If your skin is best in humid weather, look for skin products with humectants in them.
posted by oneirodynia at 2:51 PM on January 10, 2011 [1 favorite]

Your skin sounds like my skin, only my skin is olive and generally pretty oily except in winter when it gets rough and scaly.
This is what I've figured out about my own skin so far:

Uneven texture: In the winter, my skin gets thick, rough and bumpy. Exfoliating with glycolic or alpha hydroxy acid thins it out and makes it smooth again. I've found that using Differin (when I remember to) keeps it smooth. I've also noticed that washing my face with hard water makes my skin get thicker and rougher, but I've found that cleansing with a toner (I like Mario Badescu) after washing my face helps with that.

I get itchy flattened bumps on my jaw, forehead and cheeks when I wear wool or wear cosmetics that contain lanolin. I've concluded they are hives in response to a hypersensitivity. You already have two known allergies, so you may have a sensitivity to something in one of your cosmetics.

Stretched pores: They get clogged with dead skin and oil. Washing my face regularly and using Differin (Many people find it gentler than Retin A) have helped keep my pores clear. Clinique Pore Minimizer Instant Perfector is a silicone based spackle that not only makes my pores less noticeable, it soaks up oil and helps keep my skin clear when I'm not using Differin.

Differin and/or acid exfoliation + silicone based primer helps keep the zits at bay, but if I've encountered wool I still get painful sebacious cysts on my cheeks.

I use prescription strength Nizoral for my flakey scalp (seborrheic dermatitis) and it seems to help a little, but I can't say I'm too impressed with the results.

Which tinted moisturizer do you wear? I ask because I used to wear Clinique City Block, and went through a terrible bout of itchy and painful flattened bumps on my face until it finally occured to me to stop using it. Then they went away. I'm not sure what I had a sensitivity to, but I know that my skin responds well to simple silicone gels without SPF.
posted by ladypants at 2:53 PM on January 10, 2011

Perhaps this is not the suggestion you want to hear, but I'm going to go ahead and make it anyway: have you tried going to another dermatologist? I would suggest seeing someone at a larger medical facility like a teaching hospital. Someone with a larger patient population may have seen more things and may be able to more readily diagnose your skin. Talking to people with dermatological issues, I've noticed that many people are frustrated by dermatologists and their inability to diagnose and cure.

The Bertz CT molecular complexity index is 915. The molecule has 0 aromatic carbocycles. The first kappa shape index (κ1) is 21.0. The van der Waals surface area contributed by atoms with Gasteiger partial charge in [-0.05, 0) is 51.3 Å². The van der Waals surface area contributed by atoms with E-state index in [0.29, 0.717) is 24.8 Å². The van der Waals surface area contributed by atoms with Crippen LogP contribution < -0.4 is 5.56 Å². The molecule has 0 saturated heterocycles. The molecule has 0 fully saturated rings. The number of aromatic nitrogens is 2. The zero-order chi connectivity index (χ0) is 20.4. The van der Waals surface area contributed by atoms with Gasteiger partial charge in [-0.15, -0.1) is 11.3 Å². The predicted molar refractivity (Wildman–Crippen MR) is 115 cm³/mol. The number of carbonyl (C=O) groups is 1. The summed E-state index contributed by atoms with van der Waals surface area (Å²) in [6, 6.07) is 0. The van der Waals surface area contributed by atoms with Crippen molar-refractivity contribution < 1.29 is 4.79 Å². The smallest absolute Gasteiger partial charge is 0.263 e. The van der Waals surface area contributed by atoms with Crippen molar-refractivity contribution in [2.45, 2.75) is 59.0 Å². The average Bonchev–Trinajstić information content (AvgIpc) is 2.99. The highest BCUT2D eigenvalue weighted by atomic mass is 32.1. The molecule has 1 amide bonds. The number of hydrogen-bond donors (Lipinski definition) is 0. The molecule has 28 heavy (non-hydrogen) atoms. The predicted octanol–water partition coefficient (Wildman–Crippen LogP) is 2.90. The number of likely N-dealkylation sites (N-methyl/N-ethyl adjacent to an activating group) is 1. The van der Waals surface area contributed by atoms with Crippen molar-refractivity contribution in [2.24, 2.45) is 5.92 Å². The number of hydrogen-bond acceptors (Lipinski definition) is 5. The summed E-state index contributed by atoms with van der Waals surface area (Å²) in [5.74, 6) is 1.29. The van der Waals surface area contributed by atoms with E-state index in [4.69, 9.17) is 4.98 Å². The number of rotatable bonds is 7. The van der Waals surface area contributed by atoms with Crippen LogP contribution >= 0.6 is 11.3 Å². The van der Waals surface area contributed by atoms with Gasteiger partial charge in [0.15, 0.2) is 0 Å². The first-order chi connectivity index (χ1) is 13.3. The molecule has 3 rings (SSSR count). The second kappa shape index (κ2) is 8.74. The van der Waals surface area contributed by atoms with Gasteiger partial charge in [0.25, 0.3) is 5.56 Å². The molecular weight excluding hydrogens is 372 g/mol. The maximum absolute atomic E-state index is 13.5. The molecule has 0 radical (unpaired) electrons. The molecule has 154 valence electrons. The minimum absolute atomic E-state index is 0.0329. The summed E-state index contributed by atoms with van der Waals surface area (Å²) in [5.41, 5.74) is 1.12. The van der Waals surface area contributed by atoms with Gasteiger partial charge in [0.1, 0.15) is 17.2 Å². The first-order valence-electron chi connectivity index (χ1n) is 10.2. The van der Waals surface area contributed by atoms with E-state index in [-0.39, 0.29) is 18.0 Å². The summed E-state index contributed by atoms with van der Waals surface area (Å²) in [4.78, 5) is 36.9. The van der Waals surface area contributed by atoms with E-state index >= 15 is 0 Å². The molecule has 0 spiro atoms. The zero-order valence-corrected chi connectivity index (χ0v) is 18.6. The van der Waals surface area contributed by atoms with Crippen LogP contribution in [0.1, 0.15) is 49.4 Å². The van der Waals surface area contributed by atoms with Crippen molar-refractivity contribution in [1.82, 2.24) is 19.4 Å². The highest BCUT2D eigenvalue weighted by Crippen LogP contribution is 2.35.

Obviously this isn't something that can happen when you're broke/without insurance.

From one person with skin issues to another: this sucks and I'm sorry you're dealing with it.
posted by sciencegeek at 3:08 PM on January 10, 2011 [1 favorite]

Have you tried cleansing with oil? Yes, this sounds ridiculous, but it is "a thing." (See, for instance, here, though there are a million other sources). I have much milder problems than you, but I also get the flakey skin in the winter that no amount of toners, abrasive exfoliants, etc. will get rid of. I use a combination of castor oil and jojoba oil (two products other people have mentioned). Massaging these oils into your face for several minutes (at least 7) will help to slough off the dead skin while slowly and permanently moisturizing your face. And, since you do have other skin issues, the oil alone (without something abrasive like sugar or salt) can be gentler. Jojoba oil, in particular, can be helpful for pores (apparently).

Of course, some people do not do well with OCM, so there is that caveat. Also, while I find it to be generally positive, I just want to clarify that I am not one of the OCM-loving mob, so please don't think this is proselytizing...
posted by oohisay at 4:11 PM on January 10, 2011 [1 favorite]